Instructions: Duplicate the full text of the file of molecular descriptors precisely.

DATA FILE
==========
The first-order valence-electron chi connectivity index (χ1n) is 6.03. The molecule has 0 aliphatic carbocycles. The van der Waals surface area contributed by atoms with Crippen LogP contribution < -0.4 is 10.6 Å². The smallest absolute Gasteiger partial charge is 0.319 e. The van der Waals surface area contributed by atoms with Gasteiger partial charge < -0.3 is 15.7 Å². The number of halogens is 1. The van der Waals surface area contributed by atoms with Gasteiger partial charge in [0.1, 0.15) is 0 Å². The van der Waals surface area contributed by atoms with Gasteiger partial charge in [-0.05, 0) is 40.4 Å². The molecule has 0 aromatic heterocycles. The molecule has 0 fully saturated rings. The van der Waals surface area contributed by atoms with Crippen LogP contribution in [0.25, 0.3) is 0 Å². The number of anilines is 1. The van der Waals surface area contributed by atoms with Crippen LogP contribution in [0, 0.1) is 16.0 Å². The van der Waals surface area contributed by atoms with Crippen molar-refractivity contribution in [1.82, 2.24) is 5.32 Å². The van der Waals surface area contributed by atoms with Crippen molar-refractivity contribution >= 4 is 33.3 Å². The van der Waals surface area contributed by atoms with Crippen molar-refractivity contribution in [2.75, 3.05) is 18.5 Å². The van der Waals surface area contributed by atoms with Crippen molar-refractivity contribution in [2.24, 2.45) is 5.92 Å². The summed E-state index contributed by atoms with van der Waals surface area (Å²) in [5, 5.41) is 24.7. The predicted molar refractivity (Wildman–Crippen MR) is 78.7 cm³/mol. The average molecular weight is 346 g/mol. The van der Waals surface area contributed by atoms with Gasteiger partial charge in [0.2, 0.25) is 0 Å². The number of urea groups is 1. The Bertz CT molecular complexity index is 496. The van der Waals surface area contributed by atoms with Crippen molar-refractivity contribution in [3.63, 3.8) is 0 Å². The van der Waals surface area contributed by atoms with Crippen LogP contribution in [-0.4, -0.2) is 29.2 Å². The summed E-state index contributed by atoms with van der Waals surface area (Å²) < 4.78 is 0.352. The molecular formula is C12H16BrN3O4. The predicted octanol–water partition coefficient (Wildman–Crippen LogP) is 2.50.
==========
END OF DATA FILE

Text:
The first-order valence-electron chi connectivity index (χ1n) is 6.03. The molecule has 0 aliphatic carbocycles. The van der Waals surface area contributed by atoms with Crippen LogP contribution < -0.4 is 10.6 Å². The smallest absolute Gasteiger partial charge is 0.319 e. The van der Waals surface area contributed by atoms with Gasteiger partial charge < -0.3 is 15.7 Å². The number of halogens is 1. The van der Waals surface area contributed by atoms with Gasteiger partial charge in [0.1, 0.15) is 0 Å². The van der Waals surface area contributed by atoms with Gasteiger partial charge in [-0.05, 0) is 40.4 Å². The molecule has 0 aromatic heterocycles. The molecule has 0 fully saturated rings. The van der Waals surface area contributed by atoms with Crippen LogP contribution in [0.25, 0.3) is 0 Å². The number of anilines is 1. The van der Waals surface area contributed by atoms with Crippen LogP contribution in [0, 0.1) is 16.0 Å². The van der Waals surface area contributed by atoms with Crippen molar-refractivity contribution in [1.82, 2.24) is 5.32 Å². The van der Waals surface area contributed by atoms with Crippen molar-refractivity contribution >= 4 is 33.3 Å². The van der Waals surface area contributed by atoms with Crippen molar-refractivity contribution in [2.75, 3.05) is 18.5 Å². The van der Waals surface area contributed by atoms with Crippen molar-refractivity contribution in [2.24, 2.45) is 5.92 Å². The summed E-state index contributed by atoms with van der Waals surface area (Å²) in [5, 5.41) is 24.7. The predicted molar refractivity (Wildman–Crippen MR) is 78.7 cm³/mol. The average molecular weight is 346 g/mol. The van der Waals surface area contributed by atoms with Gasteiger partial charge in [0.2, 0.25) is 0 Å². The number of urea groups is 1. The Bertz CT molecular complexity index is 496. The van der Waals surface area contributed by atoms with Crippen molar-refractivity contribution in [3.63, 3.8) is 0 Å². The van der Waals surface area contributed by atoms with Crippen LogP contribution in [-0.4, -0.2) is 29.2 Å². The summed E-state index contributed by atoms with van der Waals surface area (Å²) < 4.78 is 0.352. The molecular formula is C12H16BrN3O4. The predicted octanol–water partition coefficient (Wildman–Crippen LogP) is 2.50.